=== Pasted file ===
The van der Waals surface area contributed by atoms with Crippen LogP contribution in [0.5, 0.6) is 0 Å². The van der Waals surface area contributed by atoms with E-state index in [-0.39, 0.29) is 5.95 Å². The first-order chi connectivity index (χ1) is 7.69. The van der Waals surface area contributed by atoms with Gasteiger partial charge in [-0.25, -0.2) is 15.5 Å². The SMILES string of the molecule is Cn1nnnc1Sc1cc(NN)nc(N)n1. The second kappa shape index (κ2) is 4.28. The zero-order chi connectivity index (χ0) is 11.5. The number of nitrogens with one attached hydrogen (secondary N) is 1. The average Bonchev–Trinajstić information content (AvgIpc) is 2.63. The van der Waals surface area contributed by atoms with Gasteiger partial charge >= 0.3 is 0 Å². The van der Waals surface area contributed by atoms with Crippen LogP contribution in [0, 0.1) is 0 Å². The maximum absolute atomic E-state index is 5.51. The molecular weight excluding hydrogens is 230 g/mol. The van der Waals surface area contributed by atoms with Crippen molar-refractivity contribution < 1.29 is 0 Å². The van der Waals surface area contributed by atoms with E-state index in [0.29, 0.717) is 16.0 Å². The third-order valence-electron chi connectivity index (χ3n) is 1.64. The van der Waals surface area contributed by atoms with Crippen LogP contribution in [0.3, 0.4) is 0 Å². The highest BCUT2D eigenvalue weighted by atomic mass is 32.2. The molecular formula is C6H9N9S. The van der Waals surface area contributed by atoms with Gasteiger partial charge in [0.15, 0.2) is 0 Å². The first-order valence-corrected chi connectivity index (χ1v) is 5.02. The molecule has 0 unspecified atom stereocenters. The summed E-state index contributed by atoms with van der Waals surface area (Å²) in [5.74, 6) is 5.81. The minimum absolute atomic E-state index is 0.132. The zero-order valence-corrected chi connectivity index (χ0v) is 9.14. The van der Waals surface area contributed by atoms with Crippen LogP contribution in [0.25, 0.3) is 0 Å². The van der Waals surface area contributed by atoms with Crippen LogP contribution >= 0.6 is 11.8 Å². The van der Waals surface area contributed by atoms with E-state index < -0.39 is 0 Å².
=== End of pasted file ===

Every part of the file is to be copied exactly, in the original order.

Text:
The van der Waals surface area contributed by atoms with Crippen LogP contribution in [0.5, 0.6) is 0 Å². The van der Waals surface area contributed by atoms with E-state index in [-0.39, 0.29) is 5.95 Å². The first-order chi connectivity index (χ1) is 7.69. The van der Waals surface area contributed by atoms with Gasteiger partial charge in [-0.25, -0.2) is 15.5 Å². The SMILES string of the molecule is Cn1nnnc1Sc1cc(NN)nc(N)n1. The second kappa shape index (κ2) is 4.28. The zero-order chi connectivity index (χ0) is 11.5. The number of nitrogens with one attached hydrogen (secondary N) is 1. The average Bonchev–Trinajstić information content (AvgIpc) is 2.63. The van der Waals surface area contributed by atoms with Gasteiger partial charge >= 0.3 is 0 Å². The van der Waals surface area contributed by atoms with Crippen LogP contribution in [0, 0.1) is 0 Å². The maximum absolute atomic E-state index is 5.51. The molecular weight excluding hydrogens is 230 g/mol. The van der Waals surface area contributed by atoms with Crippen molar-refractivity contribution < 1.29 is 0 Å². The van der Waals surface area contributed by atoms with E-state index in [0.29, 0.717) is 16.0 Å². The third-order valence-electron chi connectivity index (χ3n) is 1.64. The van der Waals surface area contributed by atoms with Crippen LogP contribution in [0.3, 0.4) is 0 Å². The highest BCUT2D eigenvalue weighted by atomic mass is 32.2. The molecular formula is C6H9N9S. The van der Waals surface area contributed by atoms with Gasteiger partial charge in [0.15, 0.2) is 0 Å². The first-order valence-corrected chi connectivity index (χ1v) is 5.02. The molecule has 0 unspecified atom stereocenters. The summed E-state index contributed by atoms with van der Waals surface area (Å²) in [5.74, 6) is 5.81. The minimum absolute atomic E-state index is 0.132. The zero-order valence-corrected chi connectivity index (χ0v) is 9.14. The van der Waals surface area contributed by atoms with Crippen LogP contribution in [0.25, 0.3) is 0 Å². The van der Waals surface area contributed by atoms with Crippen LogP contribution >= 0.6 is 11.8 Å². The van der Waals surface area contributed by atoms with E-state index < -0.39 is 0 Å².